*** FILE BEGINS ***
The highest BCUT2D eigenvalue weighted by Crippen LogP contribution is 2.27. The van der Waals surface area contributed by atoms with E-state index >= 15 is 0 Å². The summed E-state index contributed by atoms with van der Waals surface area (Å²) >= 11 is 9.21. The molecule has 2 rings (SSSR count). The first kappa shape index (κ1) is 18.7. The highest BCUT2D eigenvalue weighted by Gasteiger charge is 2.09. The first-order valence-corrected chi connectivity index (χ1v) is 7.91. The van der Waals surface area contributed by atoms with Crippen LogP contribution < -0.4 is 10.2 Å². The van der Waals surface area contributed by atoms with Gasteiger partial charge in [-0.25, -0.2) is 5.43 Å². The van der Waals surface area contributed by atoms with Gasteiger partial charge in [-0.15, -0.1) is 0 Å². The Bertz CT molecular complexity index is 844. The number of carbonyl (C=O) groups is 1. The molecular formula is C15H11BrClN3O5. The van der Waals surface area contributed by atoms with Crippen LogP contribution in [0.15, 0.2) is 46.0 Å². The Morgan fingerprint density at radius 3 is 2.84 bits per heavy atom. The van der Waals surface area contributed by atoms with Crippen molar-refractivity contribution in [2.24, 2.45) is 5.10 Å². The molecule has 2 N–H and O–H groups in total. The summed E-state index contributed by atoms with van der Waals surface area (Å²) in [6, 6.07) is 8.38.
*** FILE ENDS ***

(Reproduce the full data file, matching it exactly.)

The highest BCUT2D eigenvalue weighted by Crippen LogP contribution is 2.27. The van der Waals surface area contributed by atoms with E-state index >= 15 is 0 Å². The summed E-state index contributed by atoms with van der Waals surface area (Å²) >= 11 is 9.21. The molecule has 2 rings (SSSR count). The first kappa shape index (κ1) is 18.7. The highest BCUT2D eigenvalue weighted by Gasteiger charge is 2.09. The first-order valence-corrected chi connectivity index (χ1v) is 7.91. The van der Waals surface area contributed by atoms with Crippen LogP contribution < -0.4 is 10.2 Å². The van der Waals surface area contributed by atoms with Gasteiger partial charge in [-0.25, -0.2) is 5.43 Å². The van der Waals surface area contributed by atoms with Gasteiger partial charge in [-0.15, -0.1) is 0 Å². The Bertz CT molecular complexity index is 844. The number of carbonyl (C=O) groups is 1. The molecular formula is C15H11BrClN3O5. The van der Waals surface area contributed by atoms with Crippen LogP contribution in [0.15, 0.2) is 46.0 Å². The Morgan fingerprint density at radius 3 is 2.84 bits per heavy atom. The van der Waals surface area contributed by atoms with Crippen molar-refractivity contribution in [2.24, 2.45) is 5.10 Å². The molecule has 2 N–H and O–H groups in total. The summed E-state index contributed by atoms with van der Waals surface area (Å²) in [6, 6.07) is 8.38.